• by WhodoVoodoo ( 319477 ) on Thursday December 13, 2007 @11:14PM (#21692984)
    I agree. There was always something about KDE that I just disliked, which is why I always used gnome. When this drops I'll probably take a moment to check it out, plus nautilus was never too great, especially since nobody ever paid attention to my bug reports (in file-roller for example, though they sorta fixed the problem by totally removing drag-out functionality...)

    I've always been pretty jealous of the kio-slave system, too.
  • Re:Just tried (Score:3, Interesting)

    by trawg ( 308495 ) on Thursday December 13, 2007 @11:23PM (#21693042) Homepage
    It might sound lame, but this is really the major stumbling block I have with adopting Linux as my desktop OS.

    I hate, with a passion, the default massive gumby sized icons and toolbars and everything that appear to be the norm in most Linux VMs. I don't run in 1600x1200 so I can waste half my desktop space with huge icons.
  • Double buffering? (Score:3, Interesting)

    by lpontiac ( 173839 ) on Friday December 14, 2007 @01:00AM (#21693820)
    IIRC the Qt3 -> Qt4 move brought about explicit double buffering of all surfaces by Qt itself.

    Does anyone here know how much of the 40% save (however it is measured) comes as a result of applications no longer needing to do their own explicit buffering, in places where double buffering is desirable?

    And whether there is a corresponding increase in memory used elsewhere, eg within the X server or in video memory itself?
  • Seriously? (Score:1, Interesting)

    by JimNTonik ( 1097185 ) on Friday December 14, 2007 @01:33AM (#21694056)

    Are people seriously bragging about composited graphics? I mean, Vista shipped with them a year ago.. VISTA. Are people supposed to be impressed with a feature set that has been available for years? Can we please get past this and move on to things that really matter?

  • Re:What Balderdash! (Score:3, Interesting)

    by DaedalusHKX ( 660194 ) on Friday December 14, 2007 @02:54AM (#21694524) Journal
    Nah, that whole generation, IMHO, were misunderstood. I agree though, about the whole bouncing from job to job. My father used to fire his employers, (aka, walk out in a huff) until eventually he went and started his own companies. The commies told him "no way" so he moved to America and did his own thing (and thus he no longer had to quit every time some boss pissed him off). I think a certain bit of genius or whatever that trait is, involves being unable or rather, unwilling to surrender, or give in to adversity.
  • by SoapDish ( 971052 ) on Friday December 14, 2007 @02:59AM (#21694562)
    Well, it works fine on an eeePC 900MHz celeron M (as has been noted earlier): http://www.youtube.com/watch?v=Wedw701Gy8s [youtube.com]

    Also, since there's so much integration within KDE, the RAM usage doesn't jump that much when using an application. I'm running KDE 3.5 with opera, kmail, ktorrent, amarok, and yakuake, plus all the services, and I'm at about 300MB of RAM used - not much higher than when none of the apps are running.
  • by arivanov ( 12034 ) on Friday December 14, 2007 @03:11AM (#21694634) Homepage

    How often have *you* wondered why fonts on windows and OSX still look better - For the last 3 years none, I suggest you wake up from your slumber and look around.

    When was the last time that you tried to use, say, firefox, via X11 across even a fast LAN network? - At the moment actually. When I am at home I use remote X instead of local even on my laptop which has a faster CPU (Dual Core2) than my aging server. Remote X and a well set-up Xterm is considerably faster than running X locally. The reason why Firefox is slow in most lame remote X setups is fonts and flash. The first thing you need to do when dealing with Xterms is to set up a font server. The second is to set-up pulse and provide flash with working audio. If you do not, it will drag its feet horribly because it will keep trying to open the audio and fail at it.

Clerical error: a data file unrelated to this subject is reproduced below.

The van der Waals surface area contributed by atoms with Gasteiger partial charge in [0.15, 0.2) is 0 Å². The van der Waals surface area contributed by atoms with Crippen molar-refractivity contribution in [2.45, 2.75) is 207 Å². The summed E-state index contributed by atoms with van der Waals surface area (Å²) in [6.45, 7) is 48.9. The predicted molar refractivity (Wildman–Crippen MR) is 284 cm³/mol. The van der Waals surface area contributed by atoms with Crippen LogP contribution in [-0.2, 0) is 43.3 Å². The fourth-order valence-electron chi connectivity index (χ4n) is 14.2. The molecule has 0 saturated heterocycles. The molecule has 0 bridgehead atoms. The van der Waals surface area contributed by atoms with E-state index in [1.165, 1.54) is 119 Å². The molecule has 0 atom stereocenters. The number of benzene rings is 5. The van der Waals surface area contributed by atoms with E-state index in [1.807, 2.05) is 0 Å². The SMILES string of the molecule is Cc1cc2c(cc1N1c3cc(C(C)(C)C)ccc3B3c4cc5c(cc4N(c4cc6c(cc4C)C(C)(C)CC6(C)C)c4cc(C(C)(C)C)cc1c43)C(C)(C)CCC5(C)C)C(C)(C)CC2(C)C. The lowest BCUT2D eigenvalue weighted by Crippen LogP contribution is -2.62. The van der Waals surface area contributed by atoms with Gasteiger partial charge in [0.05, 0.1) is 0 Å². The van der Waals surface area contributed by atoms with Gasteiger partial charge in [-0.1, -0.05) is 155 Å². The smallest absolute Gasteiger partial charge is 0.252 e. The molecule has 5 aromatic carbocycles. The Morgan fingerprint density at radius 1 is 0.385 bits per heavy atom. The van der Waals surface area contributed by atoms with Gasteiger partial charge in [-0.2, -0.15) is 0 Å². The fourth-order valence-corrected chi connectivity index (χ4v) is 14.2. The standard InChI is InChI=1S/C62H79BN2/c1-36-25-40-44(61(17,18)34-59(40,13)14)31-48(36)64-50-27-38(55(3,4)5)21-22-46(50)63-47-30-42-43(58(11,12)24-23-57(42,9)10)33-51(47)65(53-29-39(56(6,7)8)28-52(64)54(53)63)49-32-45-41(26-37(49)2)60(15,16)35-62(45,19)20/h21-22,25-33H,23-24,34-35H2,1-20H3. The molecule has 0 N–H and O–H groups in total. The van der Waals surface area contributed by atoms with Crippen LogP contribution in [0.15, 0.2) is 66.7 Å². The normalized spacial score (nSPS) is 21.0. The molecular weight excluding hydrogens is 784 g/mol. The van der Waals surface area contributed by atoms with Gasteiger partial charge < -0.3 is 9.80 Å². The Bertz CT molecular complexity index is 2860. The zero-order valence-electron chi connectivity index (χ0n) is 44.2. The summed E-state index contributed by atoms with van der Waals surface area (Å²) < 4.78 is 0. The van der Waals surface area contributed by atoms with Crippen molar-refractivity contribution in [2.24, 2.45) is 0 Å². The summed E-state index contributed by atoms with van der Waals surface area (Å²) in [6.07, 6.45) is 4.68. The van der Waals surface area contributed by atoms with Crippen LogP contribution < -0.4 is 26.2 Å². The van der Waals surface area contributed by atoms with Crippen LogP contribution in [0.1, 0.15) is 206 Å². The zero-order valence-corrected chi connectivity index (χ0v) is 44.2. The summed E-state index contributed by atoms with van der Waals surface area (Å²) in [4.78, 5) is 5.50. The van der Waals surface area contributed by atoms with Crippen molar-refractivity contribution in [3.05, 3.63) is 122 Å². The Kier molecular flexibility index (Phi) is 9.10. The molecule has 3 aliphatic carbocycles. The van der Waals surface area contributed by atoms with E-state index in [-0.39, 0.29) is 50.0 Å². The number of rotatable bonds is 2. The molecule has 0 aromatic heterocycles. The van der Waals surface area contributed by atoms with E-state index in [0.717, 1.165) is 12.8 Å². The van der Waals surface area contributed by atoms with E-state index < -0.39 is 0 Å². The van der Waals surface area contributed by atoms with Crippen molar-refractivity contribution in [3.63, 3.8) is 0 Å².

Oh, and ever notice how an X11 UI (regardless of windowing toolkit) feels sluggish and less "solid" than the competition? - you really need to awake from hibernation mate and get a clue. For your information Vista has now turned most 2D accelerated ops and all 2D accelerated font rendering. As a result X11 setup on relatively recent hardware beats it flat at trivial things like moving a window, redrawing a window, drawing text in a window and so on. The margin is more than 50%. This is all over the computer press by the way so I suggest you actually read it, look at some real benchmarks and stop talking out of your arse

  • by RossyB ( 28685 ) <ross@@@burtonini...com> on Friday December 14, 2007 @04:13AM (#21694956) Homepage
    As with 99.9% of all memory benchmarking, it was done by someone who didn't totally understand how to measure memory use (and how Linux doesn't allow accurate measurements without a patched kernel). Just read the comments in the post which pointed at the original story [kdedevelopers.org].
  • Re:Wow. (Score:3, Interesting)

    by donaldm ( 919619 ) on Friday December 14, 2007 @04:43AM (#21695084)
    Why would you want to run old Linux applications? Surly you run "yum", "apt-get" or whatever your updating tool is that is available for your distribution or purchase an upgrade for any commercial applications. Of course if you have an old Linux application that is not supported anymore then if you have the source you can recompile the source and any bugs, features or optimisation can either be fixed or added by yourself or whoever you can get (normally pay) to do the job. If I could not get an update to an old product and the source was not available I would look for something to replace it.

    I do agree that MS Windows does have the ability to run old applications but again why don't you upgrade these old applications since there will be plenty (well maybe) bug fixes with newer releases. Why many people don't do this they don't want to pay for a newer release since they perceive the old release is good enough if they have to pay for the newer product. Actually all commercial products do let you upgrade for a price and this applies to all Operating Systems.